African succulents as accent plants

Tycoss

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fredman

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Beautiful. Don't know how high the first and last one grows. The middle ones we called elephant foot. Usually just brakes the surface. During very dry/hot times, they shrink back drastically. Puffs up in wetter times. Beautiful little flowers. Problem is, in a pot they will always be wet. Not to sure about using them underneath a tree. I think they are better on their own in a dry display....:)
 

Leo in N E Illinois

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I think you certainly can use succulents as kusamono.

Kusamono are used mainly in 2 ways, with a tree, or on their own.

These all could be used on their own, especially with flowers. Size isn't as important when used as the focal point on their own. Sansouyu (spelling?) is a subset of Kusamono where the planting grown for appreciation as the focal point of a display.

Traditional Japanese formal kusamono are usually a mixed planting of grasses and wildflowers.

Shitakusa is specifically grown to be displayed with a tree. Here size must complement the tree. One guide is the top of the leaves of the Shitakusa ''should'' be lower than the top of the stand the main tree is on. I think this is specifically to set a forest setting. I think it is just Kusamono if it is taller than the stand of the main tree or if it sets a setting that is not a forest setting. .

Key is when displayed with a tree the kusamono
1. must be in scale with the focal point tree,
2. set the feeling of a ''place''. Forest, veld, savana, karoo, mountain top, meadow, stream bank, where ever. But it should help to bring to mind a place.
3. must indicate time of year, and it must be same time of year as main tree and scroll. Spring flowers next to tree in autumn color would be a bonzo no-no. Leafy green bamboo (summer) and a bare winter tree is also a bonzo-no-no.
4. must be subdue enough that it does not compete with the focal point tree. My vibrant orange Habenaria orchid would not work with any tree, because it would distract from seeing the tree. My white egret flowered Habenaria (Pectilis radiata) would work well with a tree over 24 inches tall, too big with a shohin tree.

So if your succulents can meet the 4 points, and you like the look, you certainly may use them with a tree.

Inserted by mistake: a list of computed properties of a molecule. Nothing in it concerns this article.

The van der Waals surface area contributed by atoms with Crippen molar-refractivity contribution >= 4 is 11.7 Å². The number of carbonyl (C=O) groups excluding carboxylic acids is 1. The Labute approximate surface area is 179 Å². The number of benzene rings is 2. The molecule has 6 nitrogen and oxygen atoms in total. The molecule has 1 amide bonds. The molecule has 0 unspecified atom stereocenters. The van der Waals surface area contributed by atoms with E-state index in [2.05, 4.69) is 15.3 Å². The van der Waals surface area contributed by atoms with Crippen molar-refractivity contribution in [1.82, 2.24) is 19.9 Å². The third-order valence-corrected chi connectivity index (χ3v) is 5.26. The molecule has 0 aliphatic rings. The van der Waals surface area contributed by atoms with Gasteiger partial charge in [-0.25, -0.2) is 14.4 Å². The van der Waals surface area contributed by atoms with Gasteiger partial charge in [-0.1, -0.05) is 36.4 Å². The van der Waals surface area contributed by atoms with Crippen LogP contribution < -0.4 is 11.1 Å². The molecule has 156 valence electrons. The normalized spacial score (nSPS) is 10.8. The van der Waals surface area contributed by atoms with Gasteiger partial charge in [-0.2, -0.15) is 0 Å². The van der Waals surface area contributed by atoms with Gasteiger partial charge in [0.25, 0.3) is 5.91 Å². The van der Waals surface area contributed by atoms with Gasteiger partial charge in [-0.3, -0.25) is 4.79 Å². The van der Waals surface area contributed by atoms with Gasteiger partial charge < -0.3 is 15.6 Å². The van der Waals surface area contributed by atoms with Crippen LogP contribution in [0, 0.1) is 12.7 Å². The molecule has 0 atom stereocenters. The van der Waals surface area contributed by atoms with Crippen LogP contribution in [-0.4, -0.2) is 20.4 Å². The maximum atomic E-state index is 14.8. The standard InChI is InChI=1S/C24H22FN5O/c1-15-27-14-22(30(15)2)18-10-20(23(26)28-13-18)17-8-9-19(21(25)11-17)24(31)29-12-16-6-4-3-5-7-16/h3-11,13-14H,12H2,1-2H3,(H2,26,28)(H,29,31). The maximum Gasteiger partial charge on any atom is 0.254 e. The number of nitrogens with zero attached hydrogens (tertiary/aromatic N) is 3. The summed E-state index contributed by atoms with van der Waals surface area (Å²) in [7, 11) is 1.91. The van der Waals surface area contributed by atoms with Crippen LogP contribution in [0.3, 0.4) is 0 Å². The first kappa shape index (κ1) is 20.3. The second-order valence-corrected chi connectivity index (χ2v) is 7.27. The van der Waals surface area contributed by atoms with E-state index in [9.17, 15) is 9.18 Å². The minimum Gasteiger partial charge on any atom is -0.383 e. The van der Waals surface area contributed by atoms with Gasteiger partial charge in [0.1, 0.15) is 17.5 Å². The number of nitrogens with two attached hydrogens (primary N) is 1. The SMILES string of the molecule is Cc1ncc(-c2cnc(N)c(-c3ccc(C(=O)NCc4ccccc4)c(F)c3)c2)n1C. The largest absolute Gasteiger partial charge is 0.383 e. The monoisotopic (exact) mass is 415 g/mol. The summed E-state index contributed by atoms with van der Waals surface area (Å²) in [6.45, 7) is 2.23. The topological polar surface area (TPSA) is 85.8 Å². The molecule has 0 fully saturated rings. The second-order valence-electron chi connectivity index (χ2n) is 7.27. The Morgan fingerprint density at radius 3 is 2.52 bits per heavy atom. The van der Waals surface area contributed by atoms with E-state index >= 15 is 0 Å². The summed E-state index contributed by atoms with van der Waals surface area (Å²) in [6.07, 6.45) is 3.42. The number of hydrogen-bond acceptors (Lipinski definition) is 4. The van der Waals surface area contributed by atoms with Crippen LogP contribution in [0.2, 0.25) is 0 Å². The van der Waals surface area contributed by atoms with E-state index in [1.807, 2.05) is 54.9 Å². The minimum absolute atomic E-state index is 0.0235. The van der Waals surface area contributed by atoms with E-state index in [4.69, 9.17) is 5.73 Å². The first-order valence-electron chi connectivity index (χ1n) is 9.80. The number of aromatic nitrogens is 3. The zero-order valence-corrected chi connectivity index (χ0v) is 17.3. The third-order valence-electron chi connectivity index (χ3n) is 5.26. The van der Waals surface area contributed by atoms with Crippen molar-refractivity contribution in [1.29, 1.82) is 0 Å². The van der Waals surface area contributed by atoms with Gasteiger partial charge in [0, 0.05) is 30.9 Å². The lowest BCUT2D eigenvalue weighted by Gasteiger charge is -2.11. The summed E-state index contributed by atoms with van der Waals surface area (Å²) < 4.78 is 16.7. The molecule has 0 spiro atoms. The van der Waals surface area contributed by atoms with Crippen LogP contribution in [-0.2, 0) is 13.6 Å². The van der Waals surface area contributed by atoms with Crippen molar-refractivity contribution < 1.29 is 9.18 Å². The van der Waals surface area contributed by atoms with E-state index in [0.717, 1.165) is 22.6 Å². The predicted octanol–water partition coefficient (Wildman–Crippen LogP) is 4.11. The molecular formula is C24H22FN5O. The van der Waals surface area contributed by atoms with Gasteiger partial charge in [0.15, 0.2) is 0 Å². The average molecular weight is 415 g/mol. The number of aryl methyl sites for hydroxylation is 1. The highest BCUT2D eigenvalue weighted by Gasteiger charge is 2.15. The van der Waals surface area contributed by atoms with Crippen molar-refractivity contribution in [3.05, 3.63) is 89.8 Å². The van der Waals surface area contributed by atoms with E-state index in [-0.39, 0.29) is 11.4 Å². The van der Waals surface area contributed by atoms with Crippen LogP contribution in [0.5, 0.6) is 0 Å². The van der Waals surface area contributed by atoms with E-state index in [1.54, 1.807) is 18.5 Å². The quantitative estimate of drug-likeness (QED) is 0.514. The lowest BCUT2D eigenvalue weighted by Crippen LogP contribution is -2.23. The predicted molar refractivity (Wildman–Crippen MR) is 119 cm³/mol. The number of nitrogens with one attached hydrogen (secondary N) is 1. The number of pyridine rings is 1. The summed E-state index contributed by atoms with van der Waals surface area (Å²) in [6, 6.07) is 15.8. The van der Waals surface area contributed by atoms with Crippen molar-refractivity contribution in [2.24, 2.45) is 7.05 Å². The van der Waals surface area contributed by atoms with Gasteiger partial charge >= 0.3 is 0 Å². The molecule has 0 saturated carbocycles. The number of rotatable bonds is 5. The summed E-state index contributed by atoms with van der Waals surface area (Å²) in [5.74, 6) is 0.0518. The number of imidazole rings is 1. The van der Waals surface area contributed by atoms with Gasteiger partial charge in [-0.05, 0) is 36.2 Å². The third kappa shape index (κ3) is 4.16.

in Sept, my study group used a shohin box display, and set up 8 kusamono in a display, 5 in the box stand & 3 outside the box. We did not bother with putting a tree in the display. There the gaudy orchid worked well. Also had a Euphorbia franciosii in the display. It worked well.

So grow your succulents as artistically as you can, display them as you see fit, with or without a tree. They do count as kusamono. It is difficult meeting all 4 points to display them with a tree. Solution, do an all Kusamno display, and do a separate tree display.
 

Tycoss

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I think you certainly can use succulents as kusamono.

Kusamono are used mainly in 2 ways, with a tree, or on their own.

These all could be used on their own, especially with flowers. Size isn't as important when used as the focal point on their own. Sansouyu (spelling?) is a subset of Kusamono where the planting grown for appreciation as the focal point of a display.

Traditional Japanese formal kusamono are usually a mixed planting of grasses and wildflowers.

Shitakusa is specifically grown to be displayed with a tree. Here size must complement the tree. One guide is the top of the leaves of the Shitakusa ''should'' be lower than the top of the stand the main tree is on. I think this is specifically to set a forest setting. I think it is just Kusamono if it is taller than the stand of the main tree or if it sets a setting that is not a forest setting. .

Key is when displayed with a tree the kusamono
1. must be in scale with the focal point tree,